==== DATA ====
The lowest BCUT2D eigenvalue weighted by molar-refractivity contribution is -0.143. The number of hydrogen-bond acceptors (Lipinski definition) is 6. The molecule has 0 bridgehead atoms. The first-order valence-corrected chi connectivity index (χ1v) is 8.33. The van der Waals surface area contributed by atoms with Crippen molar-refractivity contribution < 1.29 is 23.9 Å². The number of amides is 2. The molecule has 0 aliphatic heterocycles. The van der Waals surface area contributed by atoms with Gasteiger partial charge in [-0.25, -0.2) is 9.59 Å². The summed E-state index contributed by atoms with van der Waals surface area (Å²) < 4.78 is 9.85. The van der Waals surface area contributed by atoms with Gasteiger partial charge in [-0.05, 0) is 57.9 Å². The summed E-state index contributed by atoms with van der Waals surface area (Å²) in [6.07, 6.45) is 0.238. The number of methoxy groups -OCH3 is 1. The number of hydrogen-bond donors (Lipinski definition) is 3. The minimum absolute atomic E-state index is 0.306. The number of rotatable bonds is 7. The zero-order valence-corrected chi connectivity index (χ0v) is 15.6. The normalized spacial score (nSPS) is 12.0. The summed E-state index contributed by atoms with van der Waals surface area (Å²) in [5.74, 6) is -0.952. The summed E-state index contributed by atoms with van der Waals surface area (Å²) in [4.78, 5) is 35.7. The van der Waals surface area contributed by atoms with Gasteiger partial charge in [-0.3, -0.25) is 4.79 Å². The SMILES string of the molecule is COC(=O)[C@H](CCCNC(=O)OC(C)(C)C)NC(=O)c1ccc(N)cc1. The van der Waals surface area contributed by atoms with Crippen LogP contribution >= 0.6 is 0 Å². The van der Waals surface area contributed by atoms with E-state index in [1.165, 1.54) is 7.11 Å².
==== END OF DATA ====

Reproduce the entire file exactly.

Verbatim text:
The lowest BCUT2D eigenvalue weighted by molar-refractivity contribution is -0.143. The number of hydrogen-bond acceptors (Lipinski definition) is 6. The molecule has 0 bridgehead atoms. The first-order valence-corrected chi connectivity index (χ1v) is 8.33. The van der Waals surface area contributed by atoms with Crippen molar-refractivity contribution < 1.29 is 23.9 Å². The number of amides is 2. The molecule has 0 aliphatic heterocycles. The van der Waals surface area contributed by atoms with Gasteiger partial charge in [-0.25, -0.2) is 9.59 Å². The summed E-state index contributed by atoms with van der Waals surface area (Å²) < 4.78 is 9.85. The van der Waals surface area contributed by atoms with Gasteiger partial charge in [-0.05, 0) is 57.9 Å². The summed E-state index contributed by atoms with van der Waals surface area (Å²) in [6.07, 6.45) is 0.238. The number of methoxy groups -OCH3 is 1. The number of hydrogen-bond donors (Lipinski definition) is 3. The minimum absolute atomic E-state index is 0.306. The number of rotatable bonds is 7. The zero-order valence-corrected chi connectivity index (χ0v) is 15.6. The normalized spacial score (nSPS) is 12.0. The summed E-state index contributed by atoms with van der Waals surface area (Å²) in [5.74, 6) is -0.952. The summed E-state index contributed by atoms with van der Waals surface area (Å²) in [4.78, 5) is 35.7. The van der Waals surface area contributed by atoms with Gasteiger partial charge in [-0.3, -0.25) is 4.79 Å². The SMILES string of the molecule is COC(=O)[C@H](CCCNC(=O)OC(C)(C)C)NC(=O)c1ccc(N)cc1. The van der Waals surface area contributed by atoms with Crippen LogP contribution >= 0.6 is 0 Å². The van der Waals surface area contributed by atoms with E-state index in [1.165, 1.54) is 7.11 Å².